Check For Leaks: Leaking faucets cost you money! Even a slow drip wastes 15 gallons per day. A 1/8" stream can waste 400 gallons per day! Think about it. A single dripping faucet can waste more water in one day than a person needs for drinking for an entire week! Unfortunately, the average non-conserving home looses more than 10% of the water it pays for to leaks! Check for leaks regularly. Try putting 10 drops of food coloring in your toilet tank. Don't flush, just wait 15 minutes. If colored water shows up in the bowl, your tank is leaking. Check your water meter while no water is running in your house. If the meter is registering, you have a leak somewhere.

After toilets, most indoor leaks are caused by worn washers in faucets. Check your faucets twice a year. If any drip after you've turned them off firmly, turn off the supply line, take the faucet apart, and replace the washer. And don't forget the faucets on the side of the house.

A Clean Sweep: Did you know that 5 minutes of unnecessary hosing will waste 25 gallons of water? Try sweeping sidewalks and driveways. This will get them clean without wasting water.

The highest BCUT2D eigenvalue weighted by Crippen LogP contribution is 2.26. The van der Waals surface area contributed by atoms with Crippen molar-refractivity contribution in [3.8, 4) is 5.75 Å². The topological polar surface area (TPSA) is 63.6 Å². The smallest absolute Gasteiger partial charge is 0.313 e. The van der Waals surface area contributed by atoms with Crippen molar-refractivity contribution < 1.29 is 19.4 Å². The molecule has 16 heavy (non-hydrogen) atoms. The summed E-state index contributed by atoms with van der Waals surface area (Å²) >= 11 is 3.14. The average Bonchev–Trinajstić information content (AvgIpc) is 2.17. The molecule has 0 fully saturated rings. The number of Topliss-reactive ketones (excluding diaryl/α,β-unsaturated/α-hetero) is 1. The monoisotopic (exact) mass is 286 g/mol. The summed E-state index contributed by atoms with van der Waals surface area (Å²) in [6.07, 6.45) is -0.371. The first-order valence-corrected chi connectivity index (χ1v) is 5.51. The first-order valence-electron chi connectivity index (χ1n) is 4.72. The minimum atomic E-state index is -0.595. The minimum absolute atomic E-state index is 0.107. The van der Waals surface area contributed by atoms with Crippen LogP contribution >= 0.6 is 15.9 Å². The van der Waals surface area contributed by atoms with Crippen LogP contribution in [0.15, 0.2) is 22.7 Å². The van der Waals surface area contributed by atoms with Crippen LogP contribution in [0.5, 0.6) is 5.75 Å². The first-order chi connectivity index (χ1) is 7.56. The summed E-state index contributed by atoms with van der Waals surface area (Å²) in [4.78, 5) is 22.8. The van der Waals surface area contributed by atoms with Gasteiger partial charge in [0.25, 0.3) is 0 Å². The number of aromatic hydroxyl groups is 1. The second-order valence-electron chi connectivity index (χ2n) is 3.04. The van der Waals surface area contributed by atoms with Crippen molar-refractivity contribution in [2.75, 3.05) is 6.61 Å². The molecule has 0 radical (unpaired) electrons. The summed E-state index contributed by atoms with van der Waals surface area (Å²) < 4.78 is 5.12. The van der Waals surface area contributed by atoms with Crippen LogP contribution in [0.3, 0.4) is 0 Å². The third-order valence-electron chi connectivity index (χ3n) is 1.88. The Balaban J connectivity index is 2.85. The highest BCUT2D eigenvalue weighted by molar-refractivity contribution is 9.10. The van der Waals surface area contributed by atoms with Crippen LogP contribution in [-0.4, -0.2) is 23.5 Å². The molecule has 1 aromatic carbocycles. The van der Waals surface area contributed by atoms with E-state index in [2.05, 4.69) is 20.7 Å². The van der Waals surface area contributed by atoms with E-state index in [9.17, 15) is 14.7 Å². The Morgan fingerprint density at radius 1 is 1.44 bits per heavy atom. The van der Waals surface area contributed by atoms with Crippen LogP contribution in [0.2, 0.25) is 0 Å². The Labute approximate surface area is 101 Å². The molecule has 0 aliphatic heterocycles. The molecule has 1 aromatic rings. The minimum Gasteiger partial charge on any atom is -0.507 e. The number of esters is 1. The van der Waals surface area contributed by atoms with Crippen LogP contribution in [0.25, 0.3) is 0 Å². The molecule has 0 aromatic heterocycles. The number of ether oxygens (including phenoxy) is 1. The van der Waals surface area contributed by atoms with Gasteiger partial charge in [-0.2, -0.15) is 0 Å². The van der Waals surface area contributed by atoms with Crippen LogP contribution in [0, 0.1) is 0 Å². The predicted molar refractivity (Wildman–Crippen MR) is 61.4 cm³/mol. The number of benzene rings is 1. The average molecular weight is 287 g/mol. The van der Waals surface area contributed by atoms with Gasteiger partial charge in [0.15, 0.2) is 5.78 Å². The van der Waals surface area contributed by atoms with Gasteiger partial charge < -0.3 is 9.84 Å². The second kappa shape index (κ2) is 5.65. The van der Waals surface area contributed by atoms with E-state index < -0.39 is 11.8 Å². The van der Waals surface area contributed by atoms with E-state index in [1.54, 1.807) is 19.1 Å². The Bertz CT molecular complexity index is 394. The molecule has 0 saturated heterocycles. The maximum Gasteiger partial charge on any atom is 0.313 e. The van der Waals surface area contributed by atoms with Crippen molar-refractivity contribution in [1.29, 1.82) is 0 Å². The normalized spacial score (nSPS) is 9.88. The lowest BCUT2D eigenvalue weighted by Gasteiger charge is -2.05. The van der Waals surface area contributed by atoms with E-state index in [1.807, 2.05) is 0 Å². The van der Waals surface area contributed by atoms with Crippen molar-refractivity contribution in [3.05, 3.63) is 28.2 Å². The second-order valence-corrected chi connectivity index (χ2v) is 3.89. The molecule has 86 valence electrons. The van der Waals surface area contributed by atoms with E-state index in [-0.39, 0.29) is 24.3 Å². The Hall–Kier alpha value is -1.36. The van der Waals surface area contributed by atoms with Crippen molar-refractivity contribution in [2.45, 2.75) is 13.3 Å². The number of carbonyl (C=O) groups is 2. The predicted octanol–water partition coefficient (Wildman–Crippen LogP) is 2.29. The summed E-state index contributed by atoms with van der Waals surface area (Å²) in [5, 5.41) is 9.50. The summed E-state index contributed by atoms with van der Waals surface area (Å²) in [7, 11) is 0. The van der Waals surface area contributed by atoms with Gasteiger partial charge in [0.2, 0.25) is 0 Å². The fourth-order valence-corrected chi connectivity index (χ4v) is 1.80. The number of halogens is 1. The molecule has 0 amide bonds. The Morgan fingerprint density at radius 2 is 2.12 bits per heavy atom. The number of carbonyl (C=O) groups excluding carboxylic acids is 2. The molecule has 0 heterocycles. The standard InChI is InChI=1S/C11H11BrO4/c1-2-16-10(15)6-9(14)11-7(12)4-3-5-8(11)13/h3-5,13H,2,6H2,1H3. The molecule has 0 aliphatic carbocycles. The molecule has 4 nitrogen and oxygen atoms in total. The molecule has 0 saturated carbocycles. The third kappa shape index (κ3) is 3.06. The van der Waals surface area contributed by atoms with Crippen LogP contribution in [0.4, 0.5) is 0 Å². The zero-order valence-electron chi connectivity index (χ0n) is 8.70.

Pipes Break - Be Prepared: Do you know where your master shut-off valve is located? If a pipe breaks in your home, you could experience flooding and property damage as well as huge water waste unless you quickly shut your valve. Locate your valve and mark it for quick, easy identification. Learn how to shut it properly, and teach your family to do so as well.

Cover Pools and Jacuzzis: They're fun, but they can waste a lot of water! An average sized pool loses about 1,000 gallons of water per month to evaporation. A pool cover can cut these losses by 90%!


Reduce Water Use
1. Toilets - Terry Love's consumer toilet reports, A report on low flow water efficient toilets http://www.terrylove.com/crtoilet.htm

2. Washing Machine - These new front load machines do not need to be completely filled with hot water, and they rotate clothes through two-thirds less water, saving water and heating energy. They also use less detergent, which is more concentrated, making clothes cleaner. Drying time is significantly reduced since the machine spins clothes much faster than ordinary machines, saving energy and allowing clothes to last longer. - http://duet.whirlpool.com/